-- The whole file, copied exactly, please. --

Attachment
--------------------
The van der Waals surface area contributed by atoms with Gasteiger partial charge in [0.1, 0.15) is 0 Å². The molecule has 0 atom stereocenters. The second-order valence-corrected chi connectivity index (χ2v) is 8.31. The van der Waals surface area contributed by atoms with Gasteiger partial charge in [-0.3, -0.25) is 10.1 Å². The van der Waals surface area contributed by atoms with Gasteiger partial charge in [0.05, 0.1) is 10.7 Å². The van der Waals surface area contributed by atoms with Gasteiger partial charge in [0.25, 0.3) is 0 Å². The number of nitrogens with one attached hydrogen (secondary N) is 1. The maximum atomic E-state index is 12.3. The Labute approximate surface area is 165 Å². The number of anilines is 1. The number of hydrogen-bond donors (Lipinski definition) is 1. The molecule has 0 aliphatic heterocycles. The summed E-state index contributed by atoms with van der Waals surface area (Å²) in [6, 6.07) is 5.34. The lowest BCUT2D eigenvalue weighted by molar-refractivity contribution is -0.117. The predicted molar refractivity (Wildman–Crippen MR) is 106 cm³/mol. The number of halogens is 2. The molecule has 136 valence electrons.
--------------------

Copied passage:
The van der Waals surface area contributed by atoms with Gasteiger partial charge in [0.1, 0.15) is 0 Å². The molecule has 0 atom stereocenters. The second-order valence-corrected chi connectivity index (χ2v) is 8.31. The van der Waals surface area contributed by atoms with Gasteiger partial charge in [-0.3, -0.25) is 10.1 Å². The van der Waals surface area contributed by atoms with Gasteiger partial charge in [0.05, 0.1) is 10.7 Å². The van der Waals surface area contributed by atoms with Gasteiger partial charge in [0.25, 0.3) is 0 Å². The number of nitrogens with one attached hydrogen (secondary N) is 1. The maximum atomic E-state index is 12.3. The Labute approximate surface area is 165 Å². The number of anilines is 1. The number of hydrogen-bond donors (Lipinski definition) is 1. The molecule has 0 aliphatic heterocycles. The summed E-state index contributed by atoms with van der Waals surface area (Å²) in [6, 6.07) is 5.34. The lowest BCUT2D eigenvalue weighted by molar-refractivity contribution is -0.117. The predicted molar refractivity (Wildman–Crippen MR) is 106 cm³/mol. The number of halogens is 2. The molecule has 136 valence electrons.